There’s more proof over at Porsche that you don’t need turbos for more power. The 911 GT3 RS features a 4.0-litre flat-six engine developing 500hp, making it the most powerful non-turbo 911 of all time. It could also be the last non-turbo 911 – next year, Porsche’s iconic sports car moves to all-turbo engines in the interests of efficiency, so this track-focused road-rocket could well be the last hurrah for a 911 that breathes only through its air filter.

Also flying the natural aspiration flag is dear old Morgan, which has totally reworked its Aero 8 sports car to feature new styling (and a removable hard-top which it refers to as a ‘fighter cockpit’ roof) plus a revised interior which features such un-Morgan things as an infotainment system. Power still comes from a grumbling, crackling BMW 4.8-litre V8.

Elsewhere, and in possibly more sensible frames of mind, the plugin hybrid once again was king. Audi showed us a big Q7 e-Tron which combines diesel and electric power for an impressive claimed 50g/km of Co2, while Mitsubishi claimed 40g/km for its plugin hybrid XR PHEV II concept (for which read; the new ASX) and its 160hp drivetrain.

Nissan has a stirking looking small car concept, called the Sway on its stand which apparently is the new Micra, due in 2016, while Renault’s Kadjar crossover aims to out-Qashqai the Qashqai by using the chassis and engines from, erm, the Qashqai. Still, it’s a handsome looking thing and will almost certainly become Renault’s best-selling car when it goes on sale later this year. Renault also announced a more powerful RenaultSport Clio hot hatch and more range for its Zoe electric car – up from around 200km to a more useful 250km.

Speaking of compact crossovers, Mazda also brought along its new CX-3 to the show, which will take on the likes of the Nissan Juke and Peugeot 2008. Seat also at last showed that the likes of the Qashqai will not have things all its own way – it showed a striking new crossover concept called the 20V20 which will go on sale next year. It’s expected to be just the first of a range of Seat crossovers as the Spanish brand works its way back to profitability.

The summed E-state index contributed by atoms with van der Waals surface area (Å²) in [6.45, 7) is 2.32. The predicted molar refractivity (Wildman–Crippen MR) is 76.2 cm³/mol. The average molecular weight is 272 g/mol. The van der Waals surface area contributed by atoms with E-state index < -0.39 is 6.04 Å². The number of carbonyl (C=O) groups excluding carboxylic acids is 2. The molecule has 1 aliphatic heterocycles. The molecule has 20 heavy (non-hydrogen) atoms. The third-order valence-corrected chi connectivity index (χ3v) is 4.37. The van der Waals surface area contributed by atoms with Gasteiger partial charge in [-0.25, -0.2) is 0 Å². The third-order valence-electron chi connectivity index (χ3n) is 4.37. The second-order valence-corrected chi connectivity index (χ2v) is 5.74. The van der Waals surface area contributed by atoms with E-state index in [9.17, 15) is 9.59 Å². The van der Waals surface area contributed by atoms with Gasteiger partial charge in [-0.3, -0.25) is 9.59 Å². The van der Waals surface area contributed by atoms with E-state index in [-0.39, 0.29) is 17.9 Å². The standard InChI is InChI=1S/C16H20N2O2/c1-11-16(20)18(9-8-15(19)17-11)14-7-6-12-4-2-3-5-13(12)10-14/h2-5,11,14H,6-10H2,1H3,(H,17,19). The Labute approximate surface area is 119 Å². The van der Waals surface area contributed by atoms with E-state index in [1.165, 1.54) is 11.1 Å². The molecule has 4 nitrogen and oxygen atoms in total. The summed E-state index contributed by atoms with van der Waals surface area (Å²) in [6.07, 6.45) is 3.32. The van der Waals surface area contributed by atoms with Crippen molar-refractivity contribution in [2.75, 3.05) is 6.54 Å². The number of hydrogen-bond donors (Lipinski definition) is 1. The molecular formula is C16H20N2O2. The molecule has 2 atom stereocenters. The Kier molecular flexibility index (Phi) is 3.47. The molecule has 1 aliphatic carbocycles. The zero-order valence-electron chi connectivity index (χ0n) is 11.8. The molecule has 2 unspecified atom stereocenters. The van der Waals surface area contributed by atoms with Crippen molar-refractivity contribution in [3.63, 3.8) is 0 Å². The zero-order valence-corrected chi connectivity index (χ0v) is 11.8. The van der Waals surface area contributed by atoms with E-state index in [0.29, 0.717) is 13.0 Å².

Hardly sensible but certainly more attainable than an Aventador SV is Honda’s Civic Type-R. Following years of teasing and drip-feeding information, we finally go to find out that its has a whopping 310hp and can circulate the Nurburgring Nordschleife in less than eight minutes – staggeringly fast for a front-drive hatchback. Not only will it make a healthy foil to the new 323hp Ford Focus RS (making its European debut at the show alongside the astonishing Ford GT mid-engined supercar) but it also could be the tip of a Honda revival iceberg. It sat alongside the new NSX supercar on the stand, and just in front of the new HR-V compact crossover and an all-new Jazz supermini that’s even more spacious and practical than before. Honda’s F1 comeback may be proving troublesome so far, but it looks to at last be getting its on-road house properly in order, mixing exciting high performance models with sensible mass-appeal cars.